Do you find the paleo diet confusing?
So many people just don’t know what they should and shouldn’t be eating on a Paleo diet.
- Is the Paleo diet low-carb or low-fat? Is saturated fat permitted?
- How much protein should someone eat on a Paleo diet?
- Does the Paleo diet include dairy products – or not? Which kinds of dairy?
- Are any grains permitted?
These questions and the varied answers one can find on the internet or in books cause confusion for many of us. I have just finished reading a very interesting article by Dr. Chris Kresser titled, “Moving from a paleo diet to a paleo template”. It really made sense to me. Here are some of his and my own ideas around this concept.
Depending on which “guru” you follow, the Paleo diet can have a number of different variations. From strictly no grains or dairy to the more permissive guys that allow a bit of dairy, rice and buckwheat in moderation. Some say Paleo is high in fat and low in carbs. Others will say that more moderate carbs from starchy vegetables and tubers is fine.
So what are we to do? Whose advice should we follow? Chris Kresser suggests that we stop trying to define the Paleo diet and rather adopt a Paleo “template” approach.
A template contains a set of general guidelines that can then be customised based on the unique needs and experience of each person. A template encourages people to think, experiment and consider his or her specific circumstances.
What are the generally accepted guidelines for a Paleo/Primal diet?
- Don’t eat toxins: Avoid seed/vegetable oils, cereal grains, legumes and excess sugar (especially fructose)
- Nourish your body: Eat healthy fats such as coconut oil, avocados, nuts and olive oil, oily fish and saturated fat from meat, favour glucose/starch over fructose, and favour animal protein and seafood over poultry
- Eat real food: Avoid processed, refined and packaged food. Eat fresh, whole foods (grass-fed, free-range and organic where possible) – quality does matter.
……. and as for the “grey areas” such as dairy, nightshade veg (e.g. tomatoes and aubergines), eggs, caffeine, alcohol and carbs?
Well, the only way to figure out what works well for you is to experiment and observe. The best way to do that is to remove the foods you suspect you might have trouble with for around 30 days and then add them back in one at a time and observe your reactions.
For people who suffer from an autoimmune disease, dairy products, nightshades and eggs may be problematic. Eating fewer carbs and avoiding alcohol could help those wanting to lose weight and control their blood sugar. Top athletes may feel better with a higher carb intake from starchy veg and tubers. Avoiding caffeine could help those people who sleep poorly at night. For others, avoiding all grains may clear up an irritable bowel or acne.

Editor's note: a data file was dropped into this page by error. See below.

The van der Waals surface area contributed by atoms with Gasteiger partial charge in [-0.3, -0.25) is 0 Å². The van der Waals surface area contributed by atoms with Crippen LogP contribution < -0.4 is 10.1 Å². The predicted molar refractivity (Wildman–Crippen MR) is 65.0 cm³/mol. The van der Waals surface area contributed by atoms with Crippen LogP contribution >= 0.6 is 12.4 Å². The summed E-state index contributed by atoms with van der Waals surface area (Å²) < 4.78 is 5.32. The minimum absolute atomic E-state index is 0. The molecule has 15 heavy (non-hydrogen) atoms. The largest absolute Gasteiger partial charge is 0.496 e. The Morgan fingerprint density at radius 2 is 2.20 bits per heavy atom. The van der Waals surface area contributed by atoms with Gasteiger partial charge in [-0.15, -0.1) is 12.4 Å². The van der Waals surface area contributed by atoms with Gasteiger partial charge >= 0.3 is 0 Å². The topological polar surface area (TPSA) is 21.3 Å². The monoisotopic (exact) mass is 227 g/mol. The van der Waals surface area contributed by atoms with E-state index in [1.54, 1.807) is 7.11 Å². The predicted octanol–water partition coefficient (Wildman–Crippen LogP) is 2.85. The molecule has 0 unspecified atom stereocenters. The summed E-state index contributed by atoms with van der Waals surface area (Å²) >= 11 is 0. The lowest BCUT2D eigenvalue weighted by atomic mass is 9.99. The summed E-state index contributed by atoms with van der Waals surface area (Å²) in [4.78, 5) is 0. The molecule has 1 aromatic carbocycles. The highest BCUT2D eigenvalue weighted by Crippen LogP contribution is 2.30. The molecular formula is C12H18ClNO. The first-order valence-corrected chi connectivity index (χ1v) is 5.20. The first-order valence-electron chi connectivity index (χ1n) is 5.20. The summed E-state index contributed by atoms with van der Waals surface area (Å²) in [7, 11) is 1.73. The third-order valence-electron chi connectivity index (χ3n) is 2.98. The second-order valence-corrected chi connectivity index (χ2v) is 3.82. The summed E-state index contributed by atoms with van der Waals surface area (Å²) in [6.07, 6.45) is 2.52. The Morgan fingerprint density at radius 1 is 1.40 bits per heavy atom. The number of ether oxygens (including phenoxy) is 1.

So, in a nutshell – stop wasting your time and energy in trying to define what a Paleo diet is or isn’t because the question is practically impossible to answer. If the basic guidelines listed above make logical sense to you and you are willing to give it a try in your pursuit of optimal health – then one of the most important aspects of your journey is to discover what version of the paleo/primal diet will work best for YOU?
Personally, I find that a small bit of dairy doesn’t have any adverse effects but the moment I eat too much fruit or alcohol I put on weight. I can drink coffee during the day but stick to Rooibos tea at night otherwise I don’t sleep. A diet drink with artificial sweeteners will make me crave sweet stuff soon after drinking it, so I have started to avoid them completely. I feel comfortable including sushi with a small amount of rice once or twice a month as the rice will only make me feel tired but doesn’t upset my stomach too much. Bread and pasta bloat my stomach so I avoid them.
At the moment my weight-loss has stalled, so I am going to have to experiment and observe further to get to the bottom of it. Will increasing the fat in my diet and dropping the carbs even lower help? Are my portion sizes still too big? Is my protein intake too high? Is the 80/20 principle working for me or do I have to be stricter?
For the first time in my life I feel like I am in control. I can decide. I have the basic tools to make sure my diet is a healthy one but it is not a “cookie cutter” approach. I am unique and so are you.
Don’t you just love this “Paleo template” idea?
Reference: Moving from a paleo diet to a paleo template by Chris Kresser.